Private Foundations

Private foundations make grants based on charitable endowments. The endowment funds come from one or a small handful of sources -- an individual, a family or a corporation. Because of their endowments, they are focused primarily on grantmaking and generally do not raise funds or seek public financial support the way public charities (like community foundations) must.

“Private foundation” is the umbrella term that includes corporate, independent, family, and operating foundations.  As of 2011, there were 73,764 private foundations in the United States (Foundation Center, 2011).  

In 2011, private foundations held more than $604 billion in assets and gave away more than $45 billion (Foundation Center, 2011).  

Below is everything on our site for private foundations. You can use the filtering options on the right to narrow these results.

As We Look Forward

2019 is an important year for the Council on Foundations. We are reflecting on our role in the changing landscape of philanthropy and the road ahead of us. Above all, we are committed to thinking creatively and responsively about how we best serve Council members.

This sample Fund Activity Policy provides language to include, either, in a stand-alone policy, or to be incorporated into an existing donor advised fund agreement or policy. Within the sample policy are: 1) acceptable types of grant activity, 2) a framework for activating grantmaking, and 3) definitions of terms used in the context of this sample policy.

According to The Center for Effective Philanthropy’s recent Strengthening Grantees Report, there is a gap between the support foundations provide and the support nonprofits actually need, which is pervasive and challenging to overcome. Can funders support grantees’ actual needs when nonprofits do not directly communicate it?

As we work to create change within communities and within systems, we must also strengthen how we leverage political advocacy in order to be effective. In this plenary, public and private sector leaders will discuss tools, tactics, and strategies for building and wielding political power to support social change on the key issues facing America and the world today. We will close the conference by focusing on timely and relevant topics, including the movement for gender equality and an end to sexual misconduct in the workplace, the national opioid crisis, and criminal justice reform.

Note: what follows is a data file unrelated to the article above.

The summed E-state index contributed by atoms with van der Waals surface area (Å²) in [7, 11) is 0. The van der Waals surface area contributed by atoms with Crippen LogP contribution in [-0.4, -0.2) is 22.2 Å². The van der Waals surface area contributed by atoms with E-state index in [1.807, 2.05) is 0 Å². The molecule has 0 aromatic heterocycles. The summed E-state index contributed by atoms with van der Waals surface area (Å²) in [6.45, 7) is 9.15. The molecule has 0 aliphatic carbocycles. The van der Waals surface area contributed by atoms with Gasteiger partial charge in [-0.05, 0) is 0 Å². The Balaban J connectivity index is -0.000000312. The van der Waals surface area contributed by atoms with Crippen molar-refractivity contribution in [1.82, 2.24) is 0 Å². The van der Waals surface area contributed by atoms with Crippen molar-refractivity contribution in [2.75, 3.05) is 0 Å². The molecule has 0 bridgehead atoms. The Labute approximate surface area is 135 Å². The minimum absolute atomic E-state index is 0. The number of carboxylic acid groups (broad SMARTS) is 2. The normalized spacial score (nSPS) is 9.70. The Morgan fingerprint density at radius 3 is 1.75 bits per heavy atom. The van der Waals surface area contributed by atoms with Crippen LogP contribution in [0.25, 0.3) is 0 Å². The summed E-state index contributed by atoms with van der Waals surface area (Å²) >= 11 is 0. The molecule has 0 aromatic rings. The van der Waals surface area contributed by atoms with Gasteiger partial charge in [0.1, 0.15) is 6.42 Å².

Sample formal policy on records retention and destruction for board approval.

This sample document is being provided for informational purposes and is not to be shared without the permission of the Council on Foundations. Use of the sample document does not create an attorney-client relationship, and the information provided is not a substitute for expert legal, tax or other professional advice tailored to your specific circumstances. The information may not be relied upon for the purposes of avoiding any penalties that may be imposed under the Internal Revenue Code.

 

Sample internal policies and proceedures for grantmaking due diligence. 

This sample document is being provided for informational and is not to be shared without the permission of the Council on Foundations. Use of the sample document does not create an attorney-client relationship, and the information provided is not a substitute for expert legal, tax or other professional advice tailored to your specific circumstances. The information may not be relied upon for the purposes of avoiding any penalties that may be imposed under the Internal Revenue Code.

Sample nondiscrimination policy for hiring, internal promotions, training, opportunities for advancement, and terminations.

 

These sample bylaws and articles of incorporation are not a model to copy; rather they are provided purely to illustrate what such a document might look like. Each state will have its own form or particular requirements to follow, which may differ from state to state. 

For other examples and for an in-depth legal view of foundation formation, please see Creating a Charitable Foundation: Formation and Considerations.

Editable whistleblower policies that establish procedures to prevent or detect and correct improper activities, encourage each Foundation director, officer, employee and volunteer to report what he or she in good faith believes to be a material violation of law, ensure the receipt, documentation, retention of records, and resolution of reports received, and protect reporting individuals from retaliatory action.

The CDFI Fund has identified over 41,000 population census tracts that are eligible for designation as a QOZ, including (1) 31,680 population census tracts that are Low-Income Communities (LICs) eligible for designation as QOZs; and (2) 9,453 non-LIC population census tracts that are eligible for designation if a particular LIC contiguous to the non-LIC tract is designated as a QOZ. Contiguous Tracts must be at or below 125% of the area median income.